India power regulator OKs new market segment for 'expensive' power - order

A worker levels a salt pan near electricity pylons in Mumbai
A worker levels a salt pan near electricity pylons in Mumbai, India, January 16, 2017. REUTERS/Shailesh Andrade/Files

NEW DELHI, Feb 17 (Reuters) - India's power regulator has approved a proposal to start a separate spot market segment for 'expensive' power, according to an order handed down to the Indian Energy Exchange (IEX) (IIAN.NS), with record demand levels expected this summer.

The approval from the Central Electricity Regulatory Commission (CERC), given to the country's largest spot power market, is for electricity derived from costlier sources of imported coal and gas, as well as battery storage.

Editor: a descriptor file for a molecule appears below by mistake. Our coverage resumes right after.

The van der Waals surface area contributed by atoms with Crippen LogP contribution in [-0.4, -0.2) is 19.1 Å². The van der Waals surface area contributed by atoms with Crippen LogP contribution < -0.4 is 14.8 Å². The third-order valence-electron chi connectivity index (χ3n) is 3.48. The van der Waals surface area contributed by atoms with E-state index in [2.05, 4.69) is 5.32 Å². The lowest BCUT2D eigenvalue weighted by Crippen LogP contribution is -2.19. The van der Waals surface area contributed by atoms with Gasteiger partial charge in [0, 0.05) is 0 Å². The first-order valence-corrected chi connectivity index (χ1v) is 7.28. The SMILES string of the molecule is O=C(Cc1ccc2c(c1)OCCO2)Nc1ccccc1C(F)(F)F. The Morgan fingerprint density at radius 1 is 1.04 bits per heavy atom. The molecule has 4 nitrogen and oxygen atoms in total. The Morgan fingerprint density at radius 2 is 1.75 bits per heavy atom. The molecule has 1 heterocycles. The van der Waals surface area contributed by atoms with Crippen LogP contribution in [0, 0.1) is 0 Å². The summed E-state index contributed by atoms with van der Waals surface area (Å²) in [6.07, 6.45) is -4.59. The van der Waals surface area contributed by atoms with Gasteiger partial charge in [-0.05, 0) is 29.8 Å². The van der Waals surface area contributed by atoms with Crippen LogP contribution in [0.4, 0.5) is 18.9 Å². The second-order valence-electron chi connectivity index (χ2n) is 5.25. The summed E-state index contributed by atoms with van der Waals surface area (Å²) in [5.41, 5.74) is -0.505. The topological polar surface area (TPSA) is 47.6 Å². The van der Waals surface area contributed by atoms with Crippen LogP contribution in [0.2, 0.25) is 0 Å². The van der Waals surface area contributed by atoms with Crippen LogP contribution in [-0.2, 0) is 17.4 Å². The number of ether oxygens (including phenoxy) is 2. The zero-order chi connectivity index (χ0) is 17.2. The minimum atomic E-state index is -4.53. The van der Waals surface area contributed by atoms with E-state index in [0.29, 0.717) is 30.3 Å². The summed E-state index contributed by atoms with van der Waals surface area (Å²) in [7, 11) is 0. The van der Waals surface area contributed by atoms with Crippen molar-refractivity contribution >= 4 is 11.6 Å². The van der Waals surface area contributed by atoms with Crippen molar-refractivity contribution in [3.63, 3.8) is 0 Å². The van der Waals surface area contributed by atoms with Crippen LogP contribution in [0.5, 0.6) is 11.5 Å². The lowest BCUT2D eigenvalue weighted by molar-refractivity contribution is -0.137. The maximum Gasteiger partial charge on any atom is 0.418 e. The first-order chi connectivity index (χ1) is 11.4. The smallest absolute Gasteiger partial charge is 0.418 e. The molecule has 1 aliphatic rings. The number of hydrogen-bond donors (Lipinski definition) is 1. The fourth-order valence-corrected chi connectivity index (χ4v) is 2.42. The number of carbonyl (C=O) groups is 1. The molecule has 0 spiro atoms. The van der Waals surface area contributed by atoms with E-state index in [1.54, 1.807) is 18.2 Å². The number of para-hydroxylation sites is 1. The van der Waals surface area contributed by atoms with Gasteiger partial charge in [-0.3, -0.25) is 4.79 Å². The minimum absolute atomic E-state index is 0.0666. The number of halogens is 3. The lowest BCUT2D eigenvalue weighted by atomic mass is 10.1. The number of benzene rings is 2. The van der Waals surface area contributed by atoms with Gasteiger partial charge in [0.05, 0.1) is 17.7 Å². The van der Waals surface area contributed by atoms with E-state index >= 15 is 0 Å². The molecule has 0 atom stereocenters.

Other power plants operating on low-cost fuel will not be allowed to sell electricity on the new market segment, according to the order, a move seen as ensuring increased electricity availability.

IEX expects to start the market segment by mid-March, a spokesperson said, before high temperatures begin to push power consumption higher.

The power regulator fixed a ceiling of 50 rupees ($0.6042) per unit of electricity (kWh), according to the order.

Most of the plants based on costlier fuel operate at low capacity for lack of buyers. However, until last year states purchased electricity at 20 rupees per unit to meet high demand during summer months and crop sowing seasons.

The CERC had in April 2021 lowered the cap on the ceiling for all spot power market segments to 12 rupees per unit of electricity.

($1 = 82.7600 Indian rupees)

Reporting by Sarita Singh in New Delhi; Editing by Nivedita Bhattacharjee and Kenneth Maxwell

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